SWITZERLAND, JUNE 08 – Electricity Generation Companies (Gencos) in the country have yesterday rebuffed the call made by the Senate to reverse the privatisation of the power sector.
The Senate President, Ahmed Lawan, recently called for the reversal of the power sector privatisation, which according to him, had failed to deliver electricity to Nigerians since the sector was handed over to them.
Responding to this call, the Gencos revealed that the power sector’s debt to electricity producers had risen to about N1tn since November 2013 when the industry was privatized.
Executive Secretary of the Association of Power Generation Companies (APGC), Dr. Joy Ogaji, in a statement in Abuja, argued that instead of seeking to upturn the privatisation of the sector, the Senate should look into how the current challenges can be sorted out.
Opposing the position of the Senate, the Gencos argued that reversing the 2013 privatisation exercise of the sector was not the solution to the current abysmal status of the power industry.
They complained that close to seven years after privatisation, a number of the guidelines stipulated in the governing contract have still not been activated, leading to non-payment for power generated and supplied to the national grid.
“This has led to a huge outstanding debt of approximately N1tn owed to Gencos from the inception of privatisation till date,” they explained.
The power producers said they only received a payment of between 11 to 30 percent of their invoiced amount on a monthly basis leaving out huge outstanding receivables and arrears in excess of 1,000 days after invoicing without taking cognisance of the interest on delayed payments and foreign exchange volatility.
The APGC argued that even in the face of national grid constraints, outstanding debts owed by the federal government and failure of government agencies and other operators in the power value chain to honour their commitments, its members had continued to deliver.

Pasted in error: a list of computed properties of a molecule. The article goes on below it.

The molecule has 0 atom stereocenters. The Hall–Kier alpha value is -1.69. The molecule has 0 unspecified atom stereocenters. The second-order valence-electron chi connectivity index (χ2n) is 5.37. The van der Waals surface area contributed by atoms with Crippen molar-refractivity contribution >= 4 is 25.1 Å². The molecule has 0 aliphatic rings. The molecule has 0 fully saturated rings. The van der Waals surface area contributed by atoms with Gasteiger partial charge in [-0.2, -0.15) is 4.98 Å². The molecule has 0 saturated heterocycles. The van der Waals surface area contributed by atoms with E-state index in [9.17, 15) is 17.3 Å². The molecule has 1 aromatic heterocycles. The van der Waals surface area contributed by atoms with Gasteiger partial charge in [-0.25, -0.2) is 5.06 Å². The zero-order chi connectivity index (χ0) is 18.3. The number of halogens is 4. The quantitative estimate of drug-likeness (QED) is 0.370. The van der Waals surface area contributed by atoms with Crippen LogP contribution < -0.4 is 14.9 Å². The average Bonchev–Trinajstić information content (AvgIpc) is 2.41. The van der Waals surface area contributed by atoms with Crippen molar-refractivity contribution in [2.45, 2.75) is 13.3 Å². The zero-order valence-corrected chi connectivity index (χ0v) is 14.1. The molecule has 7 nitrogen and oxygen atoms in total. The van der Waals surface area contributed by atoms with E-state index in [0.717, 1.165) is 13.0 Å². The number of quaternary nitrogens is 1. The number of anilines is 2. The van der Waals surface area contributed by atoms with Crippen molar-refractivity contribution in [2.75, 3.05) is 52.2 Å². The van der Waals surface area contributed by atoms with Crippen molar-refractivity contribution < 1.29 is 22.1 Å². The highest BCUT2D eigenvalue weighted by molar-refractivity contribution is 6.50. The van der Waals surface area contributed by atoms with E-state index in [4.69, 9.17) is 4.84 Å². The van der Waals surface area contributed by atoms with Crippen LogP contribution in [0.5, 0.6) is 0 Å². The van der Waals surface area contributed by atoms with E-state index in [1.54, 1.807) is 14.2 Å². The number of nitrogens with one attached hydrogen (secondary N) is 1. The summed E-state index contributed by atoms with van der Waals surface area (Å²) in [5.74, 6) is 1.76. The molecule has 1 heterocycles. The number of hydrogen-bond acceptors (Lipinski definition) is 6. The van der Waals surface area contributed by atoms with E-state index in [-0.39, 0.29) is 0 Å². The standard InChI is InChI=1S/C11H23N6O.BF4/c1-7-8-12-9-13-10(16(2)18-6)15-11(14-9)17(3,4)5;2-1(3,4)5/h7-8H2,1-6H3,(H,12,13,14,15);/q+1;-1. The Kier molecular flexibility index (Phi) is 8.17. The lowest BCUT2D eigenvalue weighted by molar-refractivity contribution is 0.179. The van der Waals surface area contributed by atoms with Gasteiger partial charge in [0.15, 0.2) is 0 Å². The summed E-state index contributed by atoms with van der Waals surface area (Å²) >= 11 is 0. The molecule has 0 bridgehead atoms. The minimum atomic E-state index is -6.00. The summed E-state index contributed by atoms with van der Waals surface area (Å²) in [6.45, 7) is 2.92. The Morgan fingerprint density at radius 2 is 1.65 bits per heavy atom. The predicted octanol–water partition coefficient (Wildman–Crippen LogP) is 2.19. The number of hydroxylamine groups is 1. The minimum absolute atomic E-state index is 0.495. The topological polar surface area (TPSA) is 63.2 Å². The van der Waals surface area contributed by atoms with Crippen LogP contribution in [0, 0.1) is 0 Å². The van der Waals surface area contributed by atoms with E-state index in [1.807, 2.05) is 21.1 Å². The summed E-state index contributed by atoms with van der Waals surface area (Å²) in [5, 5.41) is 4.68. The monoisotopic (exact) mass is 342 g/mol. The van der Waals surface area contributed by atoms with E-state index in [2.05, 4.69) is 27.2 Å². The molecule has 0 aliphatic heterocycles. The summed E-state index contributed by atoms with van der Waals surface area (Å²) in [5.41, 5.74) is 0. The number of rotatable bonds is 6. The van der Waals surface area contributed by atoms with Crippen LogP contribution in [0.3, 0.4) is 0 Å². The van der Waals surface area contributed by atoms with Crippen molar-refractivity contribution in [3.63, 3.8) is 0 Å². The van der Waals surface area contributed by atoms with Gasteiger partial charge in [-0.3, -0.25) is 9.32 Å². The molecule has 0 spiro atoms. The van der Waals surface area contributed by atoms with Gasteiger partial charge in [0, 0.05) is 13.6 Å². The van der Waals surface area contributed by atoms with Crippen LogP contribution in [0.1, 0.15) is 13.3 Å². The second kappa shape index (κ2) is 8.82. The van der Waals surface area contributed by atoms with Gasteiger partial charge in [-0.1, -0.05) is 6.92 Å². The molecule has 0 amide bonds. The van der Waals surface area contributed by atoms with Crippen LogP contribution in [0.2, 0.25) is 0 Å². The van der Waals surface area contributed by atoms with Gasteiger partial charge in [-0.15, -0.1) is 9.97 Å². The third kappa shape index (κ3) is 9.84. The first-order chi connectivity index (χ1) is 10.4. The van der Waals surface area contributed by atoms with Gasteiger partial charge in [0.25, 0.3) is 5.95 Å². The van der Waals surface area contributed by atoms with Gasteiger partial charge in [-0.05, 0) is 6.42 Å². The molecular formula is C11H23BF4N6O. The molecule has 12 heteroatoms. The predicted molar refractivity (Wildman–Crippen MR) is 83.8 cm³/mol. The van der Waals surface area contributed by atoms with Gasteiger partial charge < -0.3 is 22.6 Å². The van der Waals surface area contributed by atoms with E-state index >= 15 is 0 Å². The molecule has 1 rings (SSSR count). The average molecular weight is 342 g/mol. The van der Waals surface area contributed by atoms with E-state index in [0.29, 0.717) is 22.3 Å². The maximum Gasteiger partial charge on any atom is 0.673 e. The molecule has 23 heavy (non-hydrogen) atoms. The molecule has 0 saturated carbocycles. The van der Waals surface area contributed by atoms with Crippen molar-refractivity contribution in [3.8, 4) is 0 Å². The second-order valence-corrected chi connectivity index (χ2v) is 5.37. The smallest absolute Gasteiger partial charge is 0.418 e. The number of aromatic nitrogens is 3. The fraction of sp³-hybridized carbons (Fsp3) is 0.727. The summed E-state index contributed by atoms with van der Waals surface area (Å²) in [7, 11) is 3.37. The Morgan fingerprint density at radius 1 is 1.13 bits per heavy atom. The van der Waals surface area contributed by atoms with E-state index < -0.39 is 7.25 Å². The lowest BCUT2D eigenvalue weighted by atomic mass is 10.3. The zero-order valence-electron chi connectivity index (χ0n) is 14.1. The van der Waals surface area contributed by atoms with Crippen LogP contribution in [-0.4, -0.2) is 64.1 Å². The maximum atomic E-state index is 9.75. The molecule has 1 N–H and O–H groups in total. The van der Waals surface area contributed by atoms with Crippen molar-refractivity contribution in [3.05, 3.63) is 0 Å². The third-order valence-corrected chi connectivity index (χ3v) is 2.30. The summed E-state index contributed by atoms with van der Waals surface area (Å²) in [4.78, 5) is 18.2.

These Gencos have gone as far as taking loans and other credit facilities to fund their capital expenditure required to meet the minimum performance threshold by ramping up capacity.
“To this end, we view the call by the senate to cancel the privatisation exercise as premature and as such focus should be on the structural issues that we have highlighted above.
“Most importantly, emphasis should be placed on fact-finding with respect to commitment of the various stakeholders in the fulfillment of contractual obligations that were drawn up to guide and regulate the privatisation of this all-important sector,” they said.
Although the Gencos empathised with Nigerians over the poor state of power supply, it noted that the current situation was adversely affecting its operations and jeopardising its investments.
The APGC mentioned that the situation had a very high potential to negatively impact the inflow of foreign direct investments to the country.